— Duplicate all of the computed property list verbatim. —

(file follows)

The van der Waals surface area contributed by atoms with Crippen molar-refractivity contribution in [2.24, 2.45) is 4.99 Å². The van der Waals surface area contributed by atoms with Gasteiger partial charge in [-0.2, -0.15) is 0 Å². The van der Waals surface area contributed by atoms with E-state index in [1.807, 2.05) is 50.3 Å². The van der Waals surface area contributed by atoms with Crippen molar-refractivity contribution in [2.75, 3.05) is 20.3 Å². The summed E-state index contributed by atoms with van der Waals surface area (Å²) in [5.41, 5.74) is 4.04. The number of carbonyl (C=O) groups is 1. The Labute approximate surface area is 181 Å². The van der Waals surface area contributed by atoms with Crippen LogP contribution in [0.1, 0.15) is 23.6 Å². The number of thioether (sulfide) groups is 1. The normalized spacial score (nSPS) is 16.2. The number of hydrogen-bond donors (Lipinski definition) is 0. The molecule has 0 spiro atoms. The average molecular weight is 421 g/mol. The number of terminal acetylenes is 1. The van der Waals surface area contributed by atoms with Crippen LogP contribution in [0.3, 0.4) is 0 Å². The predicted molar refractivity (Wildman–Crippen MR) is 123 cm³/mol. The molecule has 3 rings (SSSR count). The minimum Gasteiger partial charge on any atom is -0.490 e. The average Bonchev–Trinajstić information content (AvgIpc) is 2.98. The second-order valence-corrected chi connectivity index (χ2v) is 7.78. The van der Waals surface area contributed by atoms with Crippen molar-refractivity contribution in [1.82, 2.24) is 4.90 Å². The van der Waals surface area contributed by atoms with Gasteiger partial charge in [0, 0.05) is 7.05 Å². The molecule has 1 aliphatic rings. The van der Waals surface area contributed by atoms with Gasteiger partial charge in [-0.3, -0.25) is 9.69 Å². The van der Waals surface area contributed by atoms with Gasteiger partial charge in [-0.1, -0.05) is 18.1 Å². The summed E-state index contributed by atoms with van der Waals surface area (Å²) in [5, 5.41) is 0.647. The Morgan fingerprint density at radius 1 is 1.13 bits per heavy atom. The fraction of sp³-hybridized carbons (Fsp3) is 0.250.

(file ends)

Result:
The van der Waals surface area contributed by atoms with Crippen molar-refractivity contribution in [2.24, 2.45) is 4.99 Å². The van der Waals surface area contributed by atoms with Gasteiger partial charge in [-0.2, -0.15) is 0 Å². The van der Waals surface area contributed by atoms with E-state index in [1.807, 2.05) is 50.3 Å². The van der Waals surface area contributed by atoms with Crippen molar-refractivity contribution in [2.75, 3.05) is 20.3 Å². The summed E-state index contributed by atoms with van der Waals surface area (Å²) in [5.41, 5.74) is 4.04. The number of carbonyl (C=O) groups is 1. The Labute approximate surface area is 181 Å². The van der Waals surface area contributed by atoms with Crippen LogP contribution in [0.1, 0.15) is 23.6 Å². The number of thioether (sulfide) groups is 1. The normalized spacial score (nSPS) is 16.2. The number of hydrogen-bond donors (Lipinski definition) is 0. The molecule has 0 spiro atoms. The average molecular weight is 421 g/mol. The number of terminal acetylenes is 1. The van der Waals surface area contributed by atoms with Crippen LogP contribution in [0.3, 0.4) is 0 Å². The predicted molar refractivity (Wildman–Crippen MR) is 123 cm³/mol. The molecule has 3 rings (SSSR count). The minimum Gasteiger partial charge on any atom is -0.490 e. The average Bonchev–Trinajstić information content (AvgIpc) is 2.98. The second-order valence-corrected chi connectivity index (χ2v) is 7.78. The van der Waals surface area contributed by atoms with Crippen molar-refractivity contribution in [1.82, 2.24) is 4.90 Å². The van der Waals surface area contributed by atoms with Gasteiger partial charge in [0, 0.05) is 7.05 Å². The molecule has 1 aliphatic rings. The van der Waals surface area contributed by atoms with Gasteiger partial charge in [-0.3, -0.25) is 9.69 Å². The van der Waals surface area contributed by atoms with Gasteiger partial charge in [-0.1, -0.05) is 18.1 Å². The summed E-state index contributed by atoms with van der Waals surface area (Å²) in [5, 5.41) is 0.647. The Morgan fingerprint density at radius 1 is 1.13 bits per heavy atom. The fraction of sp³-hybridized carbons (Fsp3) is 0.250.